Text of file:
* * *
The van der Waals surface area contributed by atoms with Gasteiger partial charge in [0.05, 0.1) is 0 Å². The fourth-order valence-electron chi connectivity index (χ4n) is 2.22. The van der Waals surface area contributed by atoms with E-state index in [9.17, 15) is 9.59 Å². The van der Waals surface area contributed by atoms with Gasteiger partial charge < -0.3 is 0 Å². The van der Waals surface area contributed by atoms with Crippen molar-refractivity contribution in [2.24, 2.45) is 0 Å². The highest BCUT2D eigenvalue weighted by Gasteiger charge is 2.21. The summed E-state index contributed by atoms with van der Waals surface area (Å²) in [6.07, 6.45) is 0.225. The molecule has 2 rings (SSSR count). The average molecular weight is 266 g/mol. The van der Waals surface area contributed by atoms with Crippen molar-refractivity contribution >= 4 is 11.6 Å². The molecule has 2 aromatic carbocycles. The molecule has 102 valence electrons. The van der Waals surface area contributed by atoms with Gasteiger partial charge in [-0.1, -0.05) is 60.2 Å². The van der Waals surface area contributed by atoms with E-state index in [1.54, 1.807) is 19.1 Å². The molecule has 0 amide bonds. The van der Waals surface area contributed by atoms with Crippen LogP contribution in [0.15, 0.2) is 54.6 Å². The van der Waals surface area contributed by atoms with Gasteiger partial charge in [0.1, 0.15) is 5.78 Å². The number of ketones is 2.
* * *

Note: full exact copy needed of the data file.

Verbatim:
The van der Waals surface area contributed by atoms with Gasteiger partial charge in [0.05, 0.1) is 0 Å². The fourth-order valence-electron chi connectivity index (χ4n) is 2.22. The van der Waals surface area contributed by atoms with E-state index in [9.17, 15) is 9.59 Å². The van der Waals surface area contributed by atoms with Gasteiger partial charge < -0.3 is 0 Å². The van der Waals surface area contributed by atoms with Crippen molar-refractivity contribution in [2.24, 2.45) is 0 Å². The highest BCUT2D eigenvalue weighted by Gasteiger charge is 2.21. The summed E-state index contributed by atoms with van der Waals surface area (Å²) in [6.07, 6.45) is 0.225. The molecule has 2 rings (SSSR count). The average molecular weight is 266 g/mol. The van der Waals surface area contributed by atoms with Crippen molar-refractivity contribution >= 4 is 11.6 Å². The molecule has 2 aromatic carbocycles. The molecule has 102 valence electrons. The van der Waals surface area contributed by atoms with Gasteiger partial charge in [-0.1, -0.05) is 60.2 Å². The van der Waals surface area contributed by atoms with E-state index in [1.54, 1.807) is 19.1 Å². The molecule has 0 amide bonds. The van der Waals surface area contributed by atoms with Crippen LogP contribution in [0.15, 0.2) is 54.6 Å². The van der Waals surface area contributed by atoms with Gasteiger partial charge in [0.1, 0.15) is 5.78 Å². The number of ketones is 2.